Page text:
Duration 00:15:08 Recorded on February 16, 2009
Susan and Dan explore the notion that a lot of e-learning courses lack an effective, catching beginning. This premise is one of the main points in an article entitled "Edge and Emotion – What e-Learning Programs Are Missing" which the LT Green Room hosts discuss in this episode.
Susan and Dan discuss the main points in ?Edge and Emotion ? What e-Learning Programs Are Missing? by Paul Clothier and Carmen Taran. This article can be found in the October 27, 2008 edition of e-Learning Guild's Learning Solutions. (Sign up for an account - it's worth it.)
The main premise is that a lot of e-learning courses (probably self-paced) lack an effective, catching beginning. The first 30 seconds are Carman Taran's specialty.
Are instructional designers pressed from the same mold? Do they all begin with boring title slide, legal disclaimer and objectives?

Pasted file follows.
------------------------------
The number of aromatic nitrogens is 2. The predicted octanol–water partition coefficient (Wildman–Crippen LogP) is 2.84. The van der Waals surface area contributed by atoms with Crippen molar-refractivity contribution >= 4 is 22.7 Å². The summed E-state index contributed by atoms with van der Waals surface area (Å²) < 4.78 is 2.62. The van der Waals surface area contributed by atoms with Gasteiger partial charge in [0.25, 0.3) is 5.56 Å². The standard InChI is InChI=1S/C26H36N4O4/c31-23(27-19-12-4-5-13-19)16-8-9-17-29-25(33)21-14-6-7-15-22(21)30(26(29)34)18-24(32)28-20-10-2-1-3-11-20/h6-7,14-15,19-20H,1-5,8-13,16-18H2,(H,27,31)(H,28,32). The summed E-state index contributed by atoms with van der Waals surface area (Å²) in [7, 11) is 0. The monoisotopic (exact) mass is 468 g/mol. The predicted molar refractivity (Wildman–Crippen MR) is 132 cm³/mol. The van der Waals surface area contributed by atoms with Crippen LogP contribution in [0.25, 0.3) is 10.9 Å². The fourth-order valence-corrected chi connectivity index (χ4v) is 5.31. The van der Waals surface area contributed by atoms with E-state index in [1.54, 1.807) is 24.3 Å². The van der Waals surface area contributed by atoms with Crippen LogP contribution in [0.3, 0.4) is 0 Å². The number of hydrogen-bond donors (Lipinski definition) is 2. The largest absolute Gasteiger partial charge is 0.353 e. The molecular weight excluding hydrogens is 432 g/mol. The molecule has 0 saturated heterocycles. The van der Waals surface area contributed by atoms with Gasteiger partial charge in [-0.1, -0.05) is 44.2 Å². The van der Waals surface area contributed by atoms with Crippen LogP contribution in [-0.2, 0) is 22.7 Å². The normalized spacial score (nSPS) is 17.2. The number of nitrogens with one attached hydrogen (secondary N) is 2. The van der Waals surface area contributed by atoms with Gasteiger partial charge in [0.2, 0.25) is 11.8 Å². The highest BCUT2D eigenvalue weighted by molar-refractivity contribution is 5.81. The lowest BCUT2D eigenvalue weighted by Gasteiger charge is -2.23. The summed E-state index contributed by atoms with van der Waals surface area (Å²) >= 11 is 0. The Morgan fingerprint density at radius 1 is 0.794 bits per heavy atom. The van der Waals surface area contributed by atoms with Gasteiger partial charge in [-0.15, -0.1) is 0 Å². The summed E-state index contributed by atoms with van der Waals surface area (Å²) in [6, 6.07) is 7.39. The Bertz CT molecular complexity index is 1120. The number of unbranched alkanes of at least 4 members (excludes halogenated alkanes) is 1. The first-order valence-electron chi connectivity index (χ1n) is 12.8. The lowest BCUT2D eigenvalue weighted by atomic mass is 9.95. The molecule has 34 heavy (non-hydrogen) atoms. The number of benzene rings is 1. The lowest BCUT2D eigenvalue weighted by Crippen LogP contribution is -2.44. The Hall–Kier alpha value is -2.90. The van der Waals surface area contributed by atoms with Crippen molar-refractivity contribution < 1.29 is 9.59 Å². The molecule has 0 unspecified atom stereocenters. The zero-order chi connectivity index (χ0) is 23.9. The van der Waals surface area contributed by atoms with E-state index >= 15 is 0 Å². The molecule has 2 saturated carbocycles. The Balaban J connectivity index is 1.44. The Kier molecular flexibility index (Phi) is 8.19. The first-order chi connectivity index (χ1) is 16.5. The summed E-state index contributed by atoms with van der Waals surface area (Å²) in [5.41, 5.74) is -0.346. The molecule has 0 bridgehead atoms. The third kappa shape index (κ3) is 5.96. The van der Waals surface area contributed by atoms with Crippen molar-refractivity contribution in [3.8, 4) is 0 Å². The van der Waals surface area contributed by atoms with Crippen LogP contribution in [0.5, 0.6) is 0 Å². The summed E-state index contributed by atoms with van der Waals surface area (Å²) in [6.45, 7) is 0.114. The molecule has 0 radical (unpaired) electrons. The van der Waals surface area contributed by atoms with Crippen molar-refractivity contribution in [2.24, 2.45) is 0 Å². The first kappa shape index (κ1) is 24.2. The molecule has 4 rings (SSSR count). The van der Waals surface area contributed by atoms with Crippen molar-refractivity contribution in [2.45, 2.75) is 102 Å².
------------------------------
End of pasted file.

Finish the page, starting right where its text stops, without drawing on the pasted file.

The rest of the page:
First Dan talks about the benefits of having a good visual opening. Then they move to questioning as a beginning. Questions build relevancy and a need to know. Generate an edge by adding the emotional element.How do you build anticipation? Dan shares a metaphor of a gift.
Color and aesthetics are also addressed in the article. Susan is reminded of an article by Judith Boettcher in Innovate Online about the idea of targeting critical content and allowing learners to build the details around that (less is more.)
What do you know about your topic that you can help your learners decode? THAT is engaging!
Avoiding calorie-free language. Carmen says your opening line is a promise to your learners.
Susan questions the subject mater expert and instructional designer relationship. Is an instructional designer neutral to the content?
The LT Green Room is a podcast for Renewal, Retooling and Conversations about Learning. It is co-hosted by Susan Manning and Dan Balzer and its show topics are often drawn from members of LearningTimes.org, a free online community of education and training professionals from across the globe. The LT Green Room gives listeners (and ourselves) an opportunity to reflect on what they're doing behind the scene that results in an effective learning experience.